The 10 Best Rappers to Go Into Business With
Rappers and business suits haven’t always gone together, but to make it in the hip-hop world today you definitely need to have a certain business sense.
Some artists are far ahead of the pack. Who would be the best rapper to have by your side when it comes time to negotiate a contract? From established vets to groundbreaking newcomers, here are ten rappers we’d gladly go into business with.
The man that famously said, “I’m not a businessman I’m a business, man,” is far and away hip-hop’s biggest name when it comes to outside ventures. From street hustles as a youngster, Jay Z’s now better known as the suited-up power investor behind famous brands like Roc Nation, Rocawear, the New Jersey Nets, and more, as well as reclaiming the masters from the early part of his career. There’s only one rapper who’s sat down with multi-billionaire Warren Buffet, and his name is Shawn Carter.
Business Lesson: Don’t be intimidated. If you know your business and you’re serious about it, it doesn’t matter if you don’t have an Ivy League degree and membership to the country club.
Chance The Rapper
At 22, Chance is already proving to be one of the smartest business minds in the industry, CEO of Chance The Rapper LLC. He refused to sign with a label, making money off touring and merchandise sales instead, all fueled by giving music out for free. Collaborations this year with Saturday Night Live and Apple prove he can play with the big boys as well.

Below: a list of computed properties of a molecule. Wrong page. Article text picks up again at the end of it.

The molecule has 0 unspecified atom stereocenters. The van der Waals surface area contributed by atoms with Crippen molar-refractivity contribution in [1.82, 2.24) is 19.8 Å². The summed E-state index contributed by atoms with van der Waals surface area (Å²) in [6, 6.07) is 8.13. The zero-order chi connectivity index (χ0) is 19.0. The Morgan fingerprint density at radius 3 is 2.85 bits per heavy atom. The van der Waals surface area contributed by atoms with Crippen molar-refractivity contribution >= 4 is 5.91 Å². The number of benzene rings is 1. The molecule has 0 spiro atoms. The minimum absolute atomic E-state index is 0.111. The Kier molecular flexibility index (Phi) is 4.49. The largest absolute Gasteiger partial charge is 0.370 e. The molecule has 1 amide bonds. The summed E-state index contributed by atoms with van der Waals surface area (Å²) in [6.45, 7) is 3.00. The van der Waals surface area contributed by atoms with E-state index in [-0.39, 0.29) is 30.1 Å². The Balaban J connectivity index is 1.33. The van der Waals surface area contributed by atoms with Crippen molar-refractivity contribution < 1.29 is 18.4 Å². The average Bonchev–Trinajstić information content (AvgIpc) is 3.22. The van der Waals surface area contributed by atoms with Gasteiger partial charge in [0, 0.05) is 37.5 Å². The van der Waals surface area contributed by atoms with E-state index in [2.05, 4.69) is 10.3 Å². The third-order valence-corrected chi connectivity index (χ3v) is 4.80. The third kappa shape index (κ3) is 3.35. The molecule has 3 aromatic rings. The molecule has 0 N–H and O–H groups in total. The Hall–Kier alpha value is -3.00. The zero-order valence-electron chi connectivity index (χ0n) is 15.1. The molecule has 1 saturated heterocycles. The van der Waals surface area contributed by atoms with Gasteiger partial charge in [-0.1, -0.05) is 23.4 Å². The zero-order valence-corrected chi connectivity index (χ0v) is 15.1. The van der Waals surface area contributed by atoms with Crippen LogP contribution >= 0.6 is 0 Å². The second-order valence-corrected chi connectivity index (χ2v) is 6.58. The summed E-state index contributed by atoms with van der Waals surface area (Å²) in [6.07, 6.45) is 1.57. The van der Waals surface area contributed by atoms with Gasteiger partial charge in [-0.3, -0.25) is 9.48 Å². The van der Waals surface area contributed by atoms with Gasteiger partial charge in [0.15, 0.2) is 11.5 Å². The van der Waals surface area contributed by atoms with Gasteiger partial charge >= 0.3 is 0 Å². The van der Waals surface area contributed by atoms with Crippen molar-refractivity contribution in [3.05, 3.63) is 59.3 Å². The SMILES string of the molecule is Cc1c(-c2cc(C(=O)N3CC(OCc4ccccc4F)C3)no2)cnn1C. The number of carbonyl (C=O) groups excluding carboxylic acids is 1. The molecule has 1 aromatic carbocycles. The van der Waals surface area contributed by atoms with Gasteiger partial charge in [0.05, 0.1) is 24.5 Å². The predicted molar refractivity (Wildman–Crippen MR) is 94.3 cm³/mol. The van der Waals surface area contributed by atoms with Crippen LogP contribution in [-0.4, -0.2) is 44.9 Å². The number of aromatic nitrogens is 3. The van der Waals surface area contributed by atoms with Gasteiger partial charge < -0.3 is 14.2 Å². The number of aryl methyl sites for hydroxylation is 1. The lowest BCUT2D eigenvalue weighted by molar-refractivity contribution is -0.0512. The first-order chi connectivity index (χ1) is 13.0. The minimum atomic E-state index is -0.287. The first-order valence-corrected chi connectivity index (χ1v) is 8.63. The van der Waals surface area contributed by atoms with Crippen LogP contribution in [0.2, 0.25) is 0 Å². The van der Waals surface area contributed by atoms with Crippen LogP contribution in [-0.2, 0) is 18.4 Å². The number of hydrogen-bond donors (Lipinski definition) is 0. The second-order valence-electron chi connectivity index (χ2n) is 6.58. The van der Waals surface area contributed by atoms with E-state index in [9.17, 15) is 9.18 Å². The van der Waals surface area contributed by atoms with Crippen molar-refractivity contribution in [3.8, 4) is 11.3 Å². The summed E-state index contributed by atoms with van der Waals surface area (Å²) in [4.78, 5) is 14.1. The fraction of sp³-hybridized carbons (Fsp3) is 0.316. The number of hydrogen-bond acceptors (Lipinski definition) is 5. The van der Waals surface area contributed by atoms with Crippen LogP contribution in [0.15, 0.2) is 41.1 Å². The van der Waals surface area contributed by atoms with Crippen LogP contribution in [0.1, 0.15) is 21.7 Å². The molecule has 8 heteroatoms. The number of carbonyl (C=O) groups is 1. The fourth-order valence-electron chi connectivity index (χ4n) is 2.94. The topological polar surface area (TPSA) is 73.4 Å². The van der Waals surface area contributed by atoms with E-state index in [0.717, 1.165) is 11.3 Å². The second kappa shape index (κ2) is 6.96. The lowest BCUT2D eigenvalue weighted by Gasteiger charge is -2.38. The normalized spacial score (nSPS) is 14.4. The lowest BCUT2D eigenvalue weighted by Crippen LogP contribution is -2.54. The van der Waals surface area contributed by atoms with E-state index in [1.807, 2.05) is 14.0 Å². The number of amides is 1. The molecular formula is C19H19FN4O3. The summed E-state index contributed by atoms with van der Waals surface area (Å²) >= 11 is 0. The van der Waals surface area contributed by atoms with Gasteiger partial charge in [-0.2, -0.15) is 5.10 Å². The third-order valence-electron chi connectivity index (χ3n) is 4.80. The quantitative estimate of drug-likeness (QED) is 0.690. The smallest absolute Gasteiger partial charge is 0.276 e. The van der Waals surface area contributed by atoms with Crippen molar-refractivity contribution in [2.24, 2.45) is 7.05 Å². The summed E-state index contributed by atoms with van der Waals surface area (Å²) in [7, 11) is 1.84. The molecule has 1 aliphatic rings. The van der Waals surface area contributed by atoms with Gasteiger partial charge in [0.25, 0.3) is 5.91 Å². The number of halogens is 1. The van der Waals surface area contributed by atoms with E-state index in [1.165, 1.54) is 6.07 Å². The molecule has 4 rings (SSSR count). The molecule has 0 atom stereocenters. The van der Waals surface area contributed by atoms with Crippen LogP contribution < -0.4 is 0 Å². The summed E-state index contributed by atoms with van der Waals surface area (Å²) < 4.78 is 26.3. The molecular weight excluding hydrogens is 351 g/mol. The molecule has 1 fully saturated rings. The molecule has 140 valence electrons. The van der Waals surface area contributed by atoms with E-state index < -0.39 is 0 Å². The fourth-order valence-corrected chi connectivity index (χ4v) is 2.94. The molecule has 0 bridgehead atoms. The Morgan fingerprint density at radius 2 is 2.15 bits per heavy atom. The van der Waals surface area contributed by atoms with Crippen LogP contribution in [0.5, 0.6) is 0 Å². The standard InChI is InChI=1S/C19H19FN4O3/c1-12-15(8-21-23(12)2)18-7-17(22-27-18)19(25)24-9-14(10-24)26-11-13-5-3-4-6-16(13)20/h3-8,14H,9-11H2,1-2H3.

Business Lesson: Just because a major company approaches you doesn’t mean it’s right for you. If you think you can do it better yourself, you might be right.
Alongside her three number one albums, the NYC native has a long list of endorsement deals that include make up, soda, headphones, and more. With one of the most polished images in hip-hop, Minaj also commands over $250,000 per show.
Business Lesson: Be bold. No one ever made millions without taking risks. Speak up, step out and capture the public’s attention and the business opportunities will follow.
The life of New Orleans legend and CEO of No Limit Records is Empire played out in real life. One of the biggest names in hip-hop throughout the ‘90s and beyond, Master P negotiated a revolutionary distribution deal that allowed him to retain full ownership of his music while still tapping into major label resources—that meant that he made twice as much money off every album sale as nearly every other artist at the time.
Business Lesson: Have long term vision. Master P chose to pass on an immediate higher advance in favor of keeping a higher percentage of his album sales, making him at his peak the highest paid rapper in the world. Don’t sell out for short money.
Founder of Strange Music, Tech N9ne has been a leader for the independent music scene for over two decades now. Holding control of all of his music and merchandising has paid off well for the Kansas City emcee: his worth was listed at around $16 million at the time of writing, good enough to earn him a spot on Forbes’ list.